Concentration Curls

Introduction to Concentration Curls


Concentration curls use dumbbells to isolate the biceps, concentrating the workload on the lateral head of the biceps brachii and brachialis (the outer bicep).

Biceps Brachii - Concentration CurlsThe biceps have a variety of functions, but the main ones are:

  • Flexing the elbow.
  • Rotating the forearm.

The biceps brachii is the Latin name for the two headed muscle in the upper arm. It consists of two distinct muscles: the long (lateral) head and the short (medial) head.

During concentration curls, the upper arm is rested against the inner thigh, preventing momentum being used to curl the dumbbell and forcing the biceps to work hard.

Concentration curls are often used towards the end of a workout to get a real ‘pump’ in the biceps.

Concentration Curls Instructions


  • Sit on a flat bench with the legs spread in a ‘V’.
  • Take hold of a dumbbell of a suitable weight.
  • Rest the upper arm of the dumbbell holding hand against the inner thigh on the same side. The inner thigh acts as a support for the upper arm in order to isolate the biceps. The arm holding the dumbbell should be straight. The position of the legs may need to be adjusted at this point.
  • Contract your core muscles and straighten the back.
  • Under the control of the biceps, curl the dumbbell up towards the chest.
  • Lower the dumbbell slowly back to the start position.
  • Repeat for the required amount of reps.
  • Switch arms.

Concentration Curls Muscles Worked


Concentration Curls Muscles WorkedPrimary

Biceps Brachii, Brachialis.

Secondary

Brachioradialis.

 

 

 

 

 

Advice


  • As with any exercise, concentrate on good, proper form before increasing the weight used. Aim for a proper extension of the arm at the lower position and a full contraction at the top of your concentration curls.
  • Do not lock out the elbows at the bottom of the movement. You should aim for full extension of the arm, but tension on the biceps should prevent the elbow from locking out.
  • Squeeze the biceps at the top of all concentration curls to ensure full contraction of the biceps.
  • Ensure that your elbow is pressed against your leg throughout this exercise, as this will prevent you from using momentum to curl the dumbbell upward.
  • Lower the dumbbell back to the start position slowly. This concentration on the eccentric part of the movement ensures that the muscle is worked as fully as possible.
  • Twisting the wrist slightly, so that the little finger turns upward, will increase development of the long head (lateral head) and short head (medial head) of the biceps brachii.

Common Errors With Concentration Curls


The following errors will either hold back your progress or are potentially dangerous and could cause you an injury. Avoid these at all costs.

  • Performing the movement too quickly. This involves too much momentum, and takes some of the workload off the biceps. Use a slow and controlled motion.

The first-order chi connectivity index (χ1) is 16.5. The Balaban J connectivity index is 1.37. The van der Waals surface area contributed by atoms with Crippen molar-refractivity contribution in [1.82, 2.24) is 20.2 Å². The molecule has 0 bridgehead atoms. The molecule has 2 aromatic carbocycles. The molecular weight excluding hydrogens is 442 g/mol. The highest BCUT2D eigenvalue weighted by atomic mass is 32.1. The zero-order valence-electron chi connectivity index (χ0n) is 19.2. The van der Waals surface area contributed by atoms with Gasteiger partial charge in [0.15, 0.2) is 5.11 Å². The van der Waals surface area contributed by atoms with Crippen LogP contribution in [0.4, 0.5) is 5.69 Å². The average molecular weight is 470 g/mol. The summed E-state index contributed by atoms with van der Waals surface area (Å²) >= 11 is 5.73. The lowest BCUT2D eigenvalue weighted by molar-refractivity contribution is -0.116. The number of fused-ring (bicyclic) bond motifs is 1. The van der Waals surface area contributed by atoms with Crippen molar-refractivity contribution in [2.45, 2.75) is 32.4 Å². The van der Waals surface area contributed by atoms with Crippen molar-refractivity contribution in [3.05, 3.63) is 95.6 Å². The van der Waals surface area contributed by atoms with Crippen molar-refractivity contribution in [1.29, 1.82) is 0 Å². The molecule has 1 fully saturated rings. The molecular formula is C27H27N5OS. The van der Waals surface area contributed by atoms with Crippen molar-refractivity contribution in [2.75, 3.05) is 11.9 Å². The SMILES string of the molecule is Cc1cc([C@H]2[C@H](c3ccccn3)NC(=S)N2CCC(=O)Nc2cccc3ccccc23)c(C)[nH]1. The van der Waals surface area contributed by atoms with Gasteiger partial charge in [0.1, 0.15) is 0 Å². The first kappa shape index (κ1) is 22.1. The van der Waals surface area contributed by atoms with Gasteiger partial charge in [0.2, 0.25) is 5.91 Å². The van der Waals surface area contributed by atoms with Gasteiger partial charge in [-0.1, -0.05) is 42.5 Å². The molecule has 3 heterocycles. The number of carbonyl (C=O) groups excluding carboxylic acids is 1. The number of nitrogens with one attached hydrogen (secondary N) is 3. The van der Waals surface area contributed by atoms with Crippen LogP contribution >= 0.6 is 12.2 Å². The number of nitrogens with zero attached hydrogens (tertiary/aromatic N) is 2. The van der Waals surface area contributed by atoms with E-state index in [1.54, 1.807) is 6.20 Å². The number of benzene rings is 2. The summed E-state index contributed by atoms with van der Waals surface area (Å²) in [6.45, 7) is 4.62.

• Locking the elbows out. If the elbows are locked out at the bottom of your concentration curls, the biceps are being given a slight rest. Keep the biceps under tension at all times when performing concentration curls.
  • Using too much weight. It is common for guys to try and use too much weight at the expense of good form. Using too much weight means that you need to swing the dumbbell in order to complete the exercise. Concentrate on form and a full range of movement before anything else.
  • Not working the full range of movement. If you are not extending the arm fully (without locking out the elbow) at the bottom of your concentration curls, and squeezing the biceps at the top, you are not working through the full range of movement. A full range of movement is vital for maximum results.

Variations of Concentration Curls


A variation of an exercise is used to target different groups of muscles, or work the same muscles differently. The following exercises are all variations of concentration curls. They all target the long (lateral) head of the biceps brachii to a greater degree than the short (medial) head.

  • Dumbbell Preacher Curls. This exercise is almost the same as performing concentration curls, except that the upper arm is rested on the pad of the preacher rather than the inner thigh. As with concentration curls, it is difficult to use any momentum/swinging when performing dumbbell preacher curls.
  • Barbell Preacher Curls. Very similar to dumbbell preacher curls, except both arms are working together to curl the barbell so more weight may be used. Lock the arms into place by positioning the triceps and elbows flush against the pad on the preacher.
  • Barbell/Dumbbell Prone Incline Curls. Set up a bench at around 45 to 60 degrees of incline and lay face down against it whilst performing curls with a barbell/dumbbells. Very effective for isolating the biceps as momentum is taken out of the equation.

Photo Credit: Everkinetic

2 comments

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  1. John

    What do you mean with “do not lock out the elbows at the bottom of the movement”. I don’t get it.

  2. Andy

    Hi John.

    Locking out the elbows is basically allowing the arm to fully straighten (maybe even a little further than straight – depending on your physique).

    As discussed above, locking the elbows out is not possible unless the biceps are allowed to relax. Keep the biceps under tension throughout this exercise, and avoid any potential injury that locking the elbows may cause.

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